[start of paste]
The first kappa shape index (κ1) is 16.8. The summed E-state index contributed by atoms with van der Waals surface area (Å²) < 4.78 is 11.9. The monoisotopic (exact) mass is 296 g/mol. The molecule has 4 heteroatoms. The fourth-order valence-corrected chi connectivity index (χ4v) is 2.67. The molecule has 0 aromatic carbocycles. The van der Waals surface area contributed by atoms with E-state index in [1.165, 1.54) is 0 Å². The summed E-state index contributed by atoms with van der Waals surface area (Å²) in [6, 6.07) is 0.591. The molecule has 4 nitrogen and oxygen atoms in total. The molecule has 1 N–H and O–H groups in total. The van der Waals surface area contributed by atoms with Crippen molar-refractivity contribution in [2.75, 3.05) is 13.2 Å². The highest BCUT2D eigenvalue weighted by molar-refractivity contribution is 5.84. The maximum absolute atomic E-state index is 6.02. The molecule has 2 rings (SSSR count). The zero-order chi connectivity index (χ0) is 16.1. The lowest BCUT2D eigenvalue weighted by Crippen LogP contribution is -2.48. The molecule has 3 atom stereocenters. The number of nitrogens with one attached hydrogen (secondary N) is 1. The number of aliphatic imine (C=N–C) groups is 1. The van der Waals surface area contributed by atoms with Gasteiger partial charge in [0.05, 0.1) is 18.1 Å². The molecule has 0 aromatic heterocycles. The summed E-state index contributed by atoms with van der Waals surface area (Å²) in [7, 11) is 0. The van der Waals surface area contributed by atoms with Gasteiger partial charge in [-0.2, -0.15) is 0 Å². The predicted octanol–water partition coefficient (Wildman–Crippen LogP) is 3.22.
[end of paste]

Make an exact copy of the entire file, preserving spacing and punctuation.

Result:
The first kappa shape index (κ1) is 16.8. The summed E-state index contributed by atoms with van der Waals surface area (Å²) < 4.78 is 11.9. The monoisotopic (exact) mass is 296 g/mol. The molecule has 4 heteroatoms. The fourth-order valence-corrected chi connectivity index (χ4v) is 2.67. The molecule has 0 aromatic carbocycles. The van der Waals surface area contributed by atoms with E-state index in [1.165, 1.54) is 0 Å². The summed E-state index contributed by atoms with van der Waals surface area (Å²) in [6, 6.07) is 0.591. The molecule has 4 nitrogen and oxygen atoms in total. The molecule has 1 N–H and O–H groups in total. The van der Waals surface area contributed by atoms with Crippen molar-refractivity contribution in [2.75, 3.05) is 13.2 Å². The highest BCUT2D eigenvalue weighted by molar-refractivity contribution is 5.84. The maximum absolute atomic E-state index is 6.02. The molecule has 2 rings (SSSR count). The zero-order chi connectivity index (χ0) is 16.1. The lowest BCUT2D eigenvalue weighted by Crippen LogP contribution is -2.48. The molecule has 3 atom stereocenters. The number of nitrogens with one attached hydrogen (secondary N) is 1. The number of aliphatic imine (C=N–C) groups is 1. The van der Waals surface area contributed by atoms with Gasteiger partial charge in [0.05, 0.1) is 18.1 Å². The molecule has 0 aromatic heterocycles. The summed E-state index contributed by atoms with van der Waals surface area (Å²) in [7, 11) is 0. The van der Waals surface area contributed by atoms with Gasteiger partial charge in [-0.2, -0.15) is 0 Å². The predicted octanol–water partition coefficient (Wildman–Crippen LogP) is 3.22.